The Hawks have two second round picks in the upcoming draft, the first of which being the first pick of the round. With this year’s draft being one of the deepest in recent memory, Atlanta will have a terrific opportunity to find a player that can contribute as early as this season. The Hawks also posses the final pick in the draft, but that is essentially like an undrafted free agent pick-up. These targets will focus on the players Atlanta might select at the 31st pick.
Position: Power Forward
There is talk about the Hawks targeting a big man with their first-round pick, but this draft is loaded with talent in the frontcourt, especially in the back end of the first-round and beginning of the second round. Even Coach Budenholzer, who holds everyone to high expectations defensively, would blush at Bell’s effort on the defensive end. It is non-stop hustle on that side of the ball, and it is where Bell makes his presence felt. He averaged nearly two blocks a game while playing in just 28.9 minutes per game, and his instincts also allow Bell to disrupt passing lanes, as he averaged 1.3 steals per contest as well for the Ducks.
Despite being one of the best defensive prospects in the draft, Bell will probably fall outside of the first-round due to his poor offensive game. He is a terrific offensive rebounder and can finish around the rim, but he lacks offensive skills to score in one-on-one situations. However, Bell did show continued signs of improvement in his junior season. His free-throw percentage increased twenty points to 70%, and he even showed a willingness to keep defenses honest with his jump shot. Perhaps Hawks University could do Bell wonders on the offensive end, but his presence alone on defense makes him worthy of this pick.
Every season there are several college stars that slip to the second round for one reason or another, only to continue that success at the NBA level. Isaiah Thomas and Draymond Green are a couple recent ones that have become superstars in today’s NBA. One of this year’s rookie of the year candidates, Malcolm Brogdon, was also an NCAA Player of the Year candidate a year ago, but was not drafted until the 36th pick. Swanigan is another one of those players that fits that bill. He was a one-man wrecking crew for Purdue, but has not gotten the attention he deserves coming into the draft because it is hard to project what position he is going to play at the next level.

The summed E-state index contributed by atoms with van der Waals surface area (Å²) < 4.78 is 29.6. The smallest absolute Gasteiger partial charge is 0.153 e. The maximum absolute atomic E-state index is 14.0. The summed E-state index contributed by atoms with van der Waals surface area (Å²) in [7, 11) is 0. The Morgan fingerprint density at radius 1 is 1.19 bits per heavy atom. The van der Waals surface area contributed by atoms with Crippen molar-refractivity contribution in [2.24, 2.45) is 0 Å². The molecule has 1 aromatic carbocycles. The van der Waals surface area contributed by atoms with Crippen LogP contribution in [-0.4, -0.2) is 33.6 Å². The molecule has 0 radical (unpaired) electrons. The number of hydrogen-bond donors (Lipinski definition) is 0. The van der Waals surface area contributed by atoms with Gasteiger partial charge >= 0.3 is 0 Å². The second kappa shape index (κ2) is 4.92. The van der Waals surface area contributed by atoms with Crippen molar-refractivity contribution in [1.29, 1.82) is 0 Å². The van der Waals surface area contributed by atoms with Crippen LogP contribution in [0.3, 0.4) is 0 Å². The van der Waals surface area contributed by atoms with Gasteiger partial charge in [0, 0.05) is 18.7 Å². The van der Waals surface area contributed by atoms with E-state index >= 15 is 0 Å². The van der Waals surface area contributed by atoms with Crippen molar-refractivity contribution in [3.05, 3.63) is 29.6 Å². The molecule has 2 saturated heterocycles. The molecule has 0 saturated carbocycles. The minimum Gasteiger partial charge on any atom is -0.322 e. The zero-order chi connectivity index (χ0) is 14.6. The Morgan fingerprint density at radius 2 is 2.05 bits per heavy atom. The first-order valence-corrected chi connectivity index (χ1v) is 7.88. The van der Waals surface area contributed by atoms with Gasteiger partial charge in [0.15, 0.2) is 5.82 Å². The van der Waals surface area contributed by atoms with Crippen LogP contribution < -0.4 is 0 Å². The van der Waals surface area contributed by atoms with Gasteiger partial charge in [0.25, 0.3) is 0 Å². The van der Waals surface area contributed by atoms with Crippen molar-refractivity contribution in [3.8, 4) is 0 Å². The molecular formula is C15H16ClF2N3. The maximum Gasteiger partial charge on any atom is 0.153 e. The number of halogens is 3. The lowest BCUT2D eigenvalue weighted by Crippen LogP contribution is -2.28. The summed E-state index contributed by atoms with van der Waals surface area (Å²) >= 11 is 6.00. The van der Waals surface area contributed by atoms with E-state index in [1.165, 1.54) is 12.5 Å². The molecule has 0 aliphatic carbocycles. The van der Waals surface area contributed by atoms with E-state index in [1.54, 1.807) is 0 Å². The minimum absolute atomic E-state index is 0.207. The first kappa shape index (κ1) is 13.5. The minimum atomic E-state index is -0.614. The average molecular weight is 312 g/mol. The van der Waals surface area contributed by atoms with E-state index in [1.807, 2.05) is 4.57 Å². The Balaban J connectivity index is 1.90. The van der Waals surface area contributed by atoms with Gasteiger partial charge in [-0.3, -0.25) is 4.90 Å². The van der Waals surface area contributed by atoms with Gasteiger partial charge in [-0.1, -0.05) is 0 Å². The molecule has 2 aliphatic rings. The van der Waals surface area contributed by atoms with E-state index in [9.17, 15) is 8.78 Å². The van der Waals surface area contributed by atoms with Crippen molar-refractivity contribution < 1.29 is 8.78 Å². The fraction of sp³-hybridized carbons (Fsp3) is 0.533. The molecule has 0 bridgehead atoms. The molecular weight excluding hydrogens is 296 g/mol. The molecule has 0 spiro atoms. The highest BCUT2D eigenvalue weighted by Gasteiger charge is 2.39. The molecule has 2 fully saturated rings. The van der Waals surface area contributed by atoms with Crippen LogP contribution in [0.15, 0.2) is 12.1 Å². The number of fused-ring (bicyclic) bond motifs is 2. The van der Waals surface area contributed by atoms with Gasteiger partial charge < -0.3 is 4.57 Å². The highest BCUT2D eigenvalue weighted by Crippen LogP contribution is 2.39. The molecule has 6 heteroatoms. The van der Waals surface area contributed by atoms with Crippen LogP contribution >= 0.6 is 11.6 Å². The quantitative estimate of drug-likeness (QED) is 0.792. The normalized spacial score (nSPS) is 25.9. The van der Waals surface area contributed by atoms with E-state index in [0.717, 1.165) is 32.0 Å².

Frankly, it should not matter if Swanigan is a little undersized, the guy can flat out ball. He can score in a multitude of ways. He shot 44.7% from behind the arc (Mike Budenholzer would love that from his big men), has a sweet stroke from the mid-range and free-throw line and has a number of effective moves to get buckets in the post. His 6’9″ frame may be smaller for the center position, but he makes up for it with tremendous strength that can bully smaller defenders. It also has not stopped him from being one of the best rebounders in all of college basketball. Swanigan averaged 12.5 rebounds per game and has a unique ability to find his teammates, as he averaged over 3 assists a game, becoming the first player since Tim Duncan to average over 18 points, 12 rebounds and 3 assists in college. He is without a doubt one of the more slept on prospects in this year’s draft and might be available in the second round.
College: Oklahoma State
The first priority for the Hawks this offseason should be finding a quality back-up point guard. Atlanta experienced first hand just how frustrating it can be without one. Malcolm Delaney was just miserable in his rookie season, and Jose Calderon will be a free agent that the Hawks will likely not keep. With the free agent market for a back-up point guard thin this offseason, Atlanta’s best option may be to find a point guard through the draft.
Evans may tell you he is 6’1″, but in reality he is probably a shade under six-foot, making him one of the smallest prospects in this year’s draft class. His size was not an issue at Oklahoma State, as he averaged 19.0 points and 6.5 assists on his way first-team All Big-12 honors, though it has made him a less effective finisher around the rim than he would like. Evans only shot 45% on two-point shots and had a hard time finishing over much bigger defenders. He does have a 6’4″ wingspan and can be a tenacious defender. His work ethic is well-documented, and like most players under 6′, Evans is completely fearless with a desire to be as great as possible. This NBA draft class is not loaded with many great point guard options outside of the lottery, but Evans would be a nice pickup for the Hawks at a position of need.